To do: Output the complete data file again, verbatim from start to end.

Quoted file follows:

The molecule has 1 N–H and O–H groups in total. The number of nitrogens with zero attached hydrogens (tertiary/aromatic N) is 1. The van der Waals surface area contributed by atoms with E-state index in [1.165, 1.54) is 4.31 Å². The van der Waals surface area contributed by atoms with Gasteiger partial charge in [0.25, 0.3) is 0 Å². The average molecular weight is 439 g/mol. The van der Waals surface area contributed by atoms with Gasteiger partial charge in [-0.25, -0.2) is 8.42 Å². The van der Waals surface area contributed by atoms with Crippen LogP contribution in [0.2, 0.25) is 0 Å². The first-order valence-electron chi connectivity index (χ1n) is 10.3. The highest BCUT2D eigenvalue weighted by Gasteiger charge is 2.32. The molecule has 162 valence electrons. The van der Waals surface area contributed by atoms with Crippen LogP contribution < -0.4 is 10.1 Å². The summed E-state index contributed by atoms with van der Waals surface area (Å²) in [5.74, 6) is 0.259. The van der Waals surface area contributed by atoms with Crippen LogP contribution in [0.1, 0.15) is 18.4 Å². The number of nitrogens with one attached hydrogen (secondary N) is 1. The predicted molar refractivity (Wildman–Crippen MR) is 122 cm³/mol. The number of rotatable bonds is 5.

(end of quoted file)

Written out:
The molecule has 1 N–H and O–H groups in total. The number of nitrogens with zero attached hydrogens (tertiary/aromatic N) is 1. The van der Waals surface area contributed by atoms with E-state index in [1.165, 1.54) is 4.31 Å². The van der Waals surface area contributed by atoms with Gasteiger partial charge in [0.25, 0.3) is 0 Å². The average molecular weight is 439 g/mol. The van der Waals surface area contributed by atoms with Gasteiger partial charge in [-0.25, -0.2) is 8.42 Å². The van der Waals surface area contributed by atoms with Crippen LogP contribution in [0.2, 0.25) is 0 Å². The first-order valence-electron chi connectivity index (χ1n) is 10.3. The highest BCUT2D eigenvalue weighted by Gasteiger charge is 2.32. The molecule has 162 valence electrons. The van der Waals surface area contributed by atoms with Crippen LogP contribution < -0.4 is 10.1 Å². The summed E-state index contributed by atoms with van der Waals surface area (Å²) in [5.74, 6) is 0.259. The van der Waals surface area contributed by atoms with Crippen LogP contribution in [0.1, 0.15) is 18.4 Å². The number of nitrogens with one attached hydrogen (secondary N) is 1. The predicted molar refractivity (Wildman–Crippen MR) is 122 cm³/mol. The number of rotatable bonds is 5.